On the whole, there are fewer desperately broken or unkempt cars in Japan, but there are always exceptions. I’ve featured a few in previous posts, but this time we are talking about high-performance European exotics, which the Lancia Delta Integrale certainly qualifies. Yet that more-equal-than-others status has not prevented at least some of these precious rally machines from being left out to rot.
The first Delta I caught, a couple months ago, was this impressively augmented Evo 2. At least, I think that’s what it is, given what’s left of it. Rally cars are supposed to live fast and die young, but obviously the grim repairman forgot to finish this one.
However, it’s lost its license plates, to odds are it will not be around for too much longer. We’re probably looking at a parts car. Externally, it’s only missing its Lancia shields and a few badges, but who knows what lurks within?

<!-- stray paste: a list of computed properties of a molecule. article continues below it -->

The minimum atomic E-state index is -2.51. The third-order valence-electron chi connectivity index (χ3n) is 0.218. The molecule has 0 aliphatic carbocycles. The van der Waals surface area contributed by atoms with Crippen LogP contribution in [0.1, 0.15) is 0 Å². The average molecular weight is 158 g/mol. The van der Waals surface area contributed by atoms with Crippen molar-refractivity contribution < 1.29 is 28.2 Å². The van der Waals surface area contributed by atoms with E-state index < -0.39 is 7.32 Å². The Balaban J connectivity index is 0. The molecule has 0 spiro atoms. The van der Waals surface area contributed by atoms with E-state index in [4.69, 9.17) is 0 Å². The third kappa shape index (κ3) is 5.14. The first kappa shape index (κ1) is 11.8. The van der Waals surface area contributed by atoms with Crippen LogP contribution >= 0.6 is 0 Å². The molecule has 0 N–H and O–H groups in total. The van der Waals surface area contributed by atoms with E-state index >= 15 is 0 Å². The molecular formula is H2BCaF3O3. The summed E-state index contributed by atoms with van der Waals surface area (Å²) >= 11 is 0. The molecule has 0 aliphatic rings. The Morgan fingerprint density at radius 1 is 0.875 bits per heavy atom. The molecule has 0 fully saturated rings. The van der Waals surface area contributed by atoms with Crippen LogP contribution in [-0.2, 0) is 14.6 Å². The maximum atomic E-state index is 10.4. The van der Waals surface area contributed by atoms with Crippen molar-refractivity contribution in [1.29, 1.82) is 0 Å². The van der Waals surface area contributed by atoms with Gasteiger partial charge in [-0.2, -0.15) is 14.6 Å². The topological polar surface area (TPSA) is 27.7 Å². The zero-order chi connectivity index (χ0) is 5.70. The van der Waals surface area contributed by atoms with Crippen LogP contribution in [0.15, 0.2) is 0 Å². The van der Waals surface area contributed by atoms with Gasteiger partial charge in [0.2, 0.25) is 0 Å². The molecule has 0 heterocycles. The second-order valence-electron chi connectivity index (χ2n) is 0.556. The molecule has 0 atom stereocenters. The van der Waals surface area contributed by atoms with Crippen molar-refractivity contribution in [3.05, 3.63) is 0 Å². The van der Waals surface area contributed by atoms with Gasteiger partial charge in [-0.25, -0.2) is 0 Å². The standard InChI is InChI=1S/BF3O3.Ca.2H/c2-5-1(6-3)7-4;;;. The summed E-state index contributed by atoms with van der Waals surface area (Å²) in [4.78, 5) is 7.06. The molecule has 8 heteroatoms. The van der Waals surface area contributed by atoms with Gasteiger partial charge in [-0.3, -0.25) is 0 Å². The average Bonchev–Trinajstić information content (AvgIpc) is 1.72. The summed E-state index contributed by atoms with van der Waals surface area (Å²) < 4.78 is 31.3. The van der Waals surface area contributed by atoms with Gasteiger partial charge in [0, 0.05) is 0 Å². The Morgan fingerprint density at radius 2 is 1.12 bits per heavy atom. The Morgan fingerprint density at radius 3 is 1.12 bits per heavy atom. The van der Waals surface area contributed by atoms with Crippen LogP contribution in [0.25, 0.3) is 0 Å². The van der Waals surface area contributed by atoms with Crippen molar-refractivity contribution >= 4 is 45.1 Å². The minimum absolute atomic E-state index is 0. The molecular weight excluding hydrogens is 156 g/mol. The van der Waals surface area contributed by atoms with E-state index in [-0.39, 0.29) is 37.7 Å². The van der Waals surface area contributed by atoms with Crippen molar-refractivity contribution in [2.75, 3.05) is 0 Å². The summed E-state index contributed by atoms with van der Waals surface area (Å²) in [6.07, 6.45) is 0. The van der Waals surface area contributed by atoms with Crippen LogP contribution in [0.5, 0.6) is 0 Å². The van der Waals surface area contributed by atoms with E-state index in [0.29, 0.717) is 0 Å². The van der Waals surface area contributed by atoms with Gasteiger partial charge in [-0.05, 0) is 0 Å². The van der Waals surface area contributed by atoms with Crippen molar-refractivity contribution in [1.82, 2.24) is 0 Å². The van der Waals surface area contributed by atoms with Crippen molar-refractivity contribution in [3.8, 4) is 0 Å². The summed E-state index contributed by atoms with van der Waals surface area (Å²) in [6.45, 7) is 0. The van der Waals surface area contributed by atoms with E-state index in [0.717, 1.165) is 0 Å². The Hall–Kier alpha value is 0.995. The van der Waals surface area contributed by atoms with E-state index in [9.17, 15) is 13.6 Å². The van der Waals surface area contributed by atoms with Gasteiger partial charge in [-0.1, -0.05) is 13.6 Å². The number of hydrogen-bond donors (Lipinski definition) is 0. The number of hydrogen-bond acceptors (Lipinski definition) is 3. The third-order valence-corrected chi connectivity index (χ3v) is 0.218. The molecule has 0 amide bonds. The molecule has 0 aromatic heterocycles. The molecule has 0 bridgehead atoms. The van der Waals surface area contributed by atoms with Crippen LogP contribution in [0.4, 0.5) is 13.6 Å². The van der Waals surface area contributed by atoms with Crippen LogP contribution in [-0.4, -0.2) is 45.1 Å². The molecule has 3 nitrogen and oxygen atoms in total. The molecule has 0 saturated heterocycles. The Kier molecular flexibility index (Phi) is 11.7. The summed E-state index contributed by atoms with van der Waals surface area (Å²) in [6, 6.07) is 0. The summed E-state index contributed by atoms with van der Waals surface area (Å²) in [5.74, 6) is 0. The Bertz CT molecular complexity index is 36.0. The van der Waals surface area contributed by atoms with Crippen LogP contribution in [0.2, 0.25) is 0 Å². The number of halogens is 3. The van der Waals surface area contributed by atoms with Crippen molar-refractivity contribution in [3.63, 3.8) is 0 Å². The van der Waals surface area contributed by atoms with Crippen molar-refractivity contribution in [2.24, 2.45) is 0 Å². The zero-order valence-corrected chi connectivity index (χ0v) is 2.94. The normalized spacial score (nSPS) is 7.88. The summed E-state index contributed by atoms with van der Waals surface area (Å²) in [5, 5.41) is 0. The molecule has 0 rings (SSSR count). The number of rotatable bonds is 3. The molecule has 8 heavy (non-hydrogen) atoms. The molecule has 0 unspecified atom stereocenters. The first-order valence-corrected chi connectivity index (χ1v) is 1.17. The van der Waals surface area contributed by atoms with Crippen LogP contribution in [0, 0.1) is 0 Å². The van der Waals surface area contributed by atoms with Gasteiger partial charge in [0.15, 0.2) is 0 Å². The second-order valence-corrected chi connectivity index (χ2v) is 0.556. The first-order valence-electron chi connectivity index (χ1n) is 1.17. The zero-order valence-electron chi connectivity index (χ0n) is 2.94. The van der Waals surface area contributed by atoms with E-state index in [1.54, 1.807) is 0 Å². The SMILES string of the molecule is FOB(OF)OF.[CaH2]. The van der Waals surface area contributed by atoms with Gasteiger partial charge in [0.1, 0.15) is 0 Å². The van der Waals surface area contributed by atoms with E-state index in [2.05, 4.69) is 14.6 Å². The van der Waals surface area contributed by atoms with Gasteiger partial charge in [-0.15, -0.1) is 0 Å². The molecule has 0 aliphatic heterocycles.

The second one I found is a slightly older 16v. That one was impossible to photograph from the rear, which it turns out meshed pretty well with the first one being hard to catch from the front. But the two cars do have notable differences.
The 16v looks like it only took half the steroids that its younger sibling did. The body kit and hood augmentation, though similar, is less massive. And the Evo’s famous roof spoiler, complete with the obligatory “Martini Racing” decal (though no Evo 2 was raced with that sponsor, it seems), is absent from the 16v.